Candidates for Governor talk ‘Corporate Welfare’
NEW BRITAIN – Less than 2 weeks until the polls are open and two of the men running for governor faced off in another debate on Thursday.
Incumbent Democrat Gov. Dan Malloy and unaffiliated candidate Joe Visconti took the stage while Republican Tom Foley went to another TV taping.
Foley said the decision to not participate in Thursday’s debate was made about a month ago. The main reason, according to him, is that his campaign couldn’t settle on terms of the debate.
Meanwhile, Foley hurled another accusation against Malloy on Thursday afternoon. He sent a statement to the media saying that UBS, a financial services company, is leaving Connecticut. Foley said that is indicative of failed economy policy by Malloy.
“Despite the fact that he’s handing out billions in taxpayer dollars in corporate welfare, he’s been very tough on business and he has not made Connecticut a good place for employees to grow their businesses and employ more people, so people who can, leave,” Foley told Fox CT.
Foley’s “corporate welfare” charge came up in Thursday’s debate.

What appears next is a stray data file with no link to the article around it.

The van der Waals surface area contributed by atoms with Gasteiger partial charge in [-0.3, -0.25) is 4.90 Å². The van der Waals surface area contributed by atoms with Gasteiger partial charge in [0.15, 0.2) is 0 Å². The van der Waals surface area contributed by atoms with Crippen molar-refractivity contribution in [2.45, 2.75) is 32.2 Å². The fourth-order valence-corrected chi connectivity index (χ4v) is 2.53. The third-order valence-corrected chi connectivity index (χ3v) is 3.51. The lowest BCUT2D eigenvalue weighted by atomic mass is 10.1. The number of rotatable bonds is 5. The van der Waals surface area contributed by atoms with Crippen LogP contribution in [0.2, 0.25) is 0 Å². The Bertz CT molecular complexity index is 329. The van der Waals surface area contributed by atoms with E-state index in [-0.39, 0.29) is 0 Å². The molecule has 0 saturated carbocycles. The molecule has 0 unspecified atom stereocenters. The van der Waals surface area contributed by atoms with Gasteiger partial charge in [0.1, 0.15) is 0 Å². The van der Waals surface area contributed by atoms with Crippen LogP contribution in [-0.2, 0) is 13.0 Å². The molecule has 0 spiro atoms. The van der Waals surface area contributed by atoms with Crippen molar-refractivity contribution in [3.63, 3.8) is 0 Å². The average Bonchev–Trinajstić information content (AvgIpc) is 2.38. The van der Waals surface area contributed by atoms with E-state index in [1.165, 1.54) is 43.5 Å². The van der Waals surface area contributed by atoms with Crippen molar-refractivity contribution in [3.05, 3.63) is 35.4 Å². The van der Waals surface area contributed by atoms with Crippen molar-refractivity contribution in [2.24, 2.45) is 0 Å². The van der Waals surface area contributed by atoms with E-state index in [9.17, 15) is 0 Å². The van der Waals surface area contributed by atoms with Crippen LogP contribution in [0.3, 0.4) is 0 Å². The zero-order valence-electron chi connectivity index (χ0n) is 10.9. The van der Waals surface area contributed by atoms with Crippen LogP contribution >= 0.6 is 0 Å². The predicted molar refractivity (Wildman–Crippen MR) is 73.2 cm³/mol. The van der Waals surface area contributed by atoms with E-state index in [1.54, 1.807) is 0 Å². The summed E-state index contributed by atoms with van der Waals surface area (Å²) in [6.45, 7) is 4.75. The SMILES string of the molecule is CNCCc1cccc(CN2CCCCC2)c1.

Malloy defended his position on business and spoke of what he says are success stories.
“We have secured United Technologies’ presence in our state for years to come. Soon, Pratt and Whitney engineers will be producing more engines in any time since they have in 1983. They’re going to invest $500 million in a new engineering center. That’s important when you’re talking about aerospace,” said Malloy.
Visconti seemed to side with Foley on this one, calling Malloy’s policies “crony capitalism.”
“We’ve seen some of the governor’s programs, we’re learning it doesn’t work. They leave and then we have to chase their money to come back,” Visconti.
He and Malloy also strongly disagreed on gun policy. Visconti wants to dismantle Connecticut’s gun control law that Malloy supported and signed in 2013.
Visconti doesn’t plan to drop out of the race for governor, according to Jeff Weiss, who is with Visconti’s campaign.
Weiss said Visconti feels he owes it to the people who signed a petition to get him on the ballot.
Foley and Malloy are due for another match-up on Sunday. It’s expected to be their last debate before Election Day.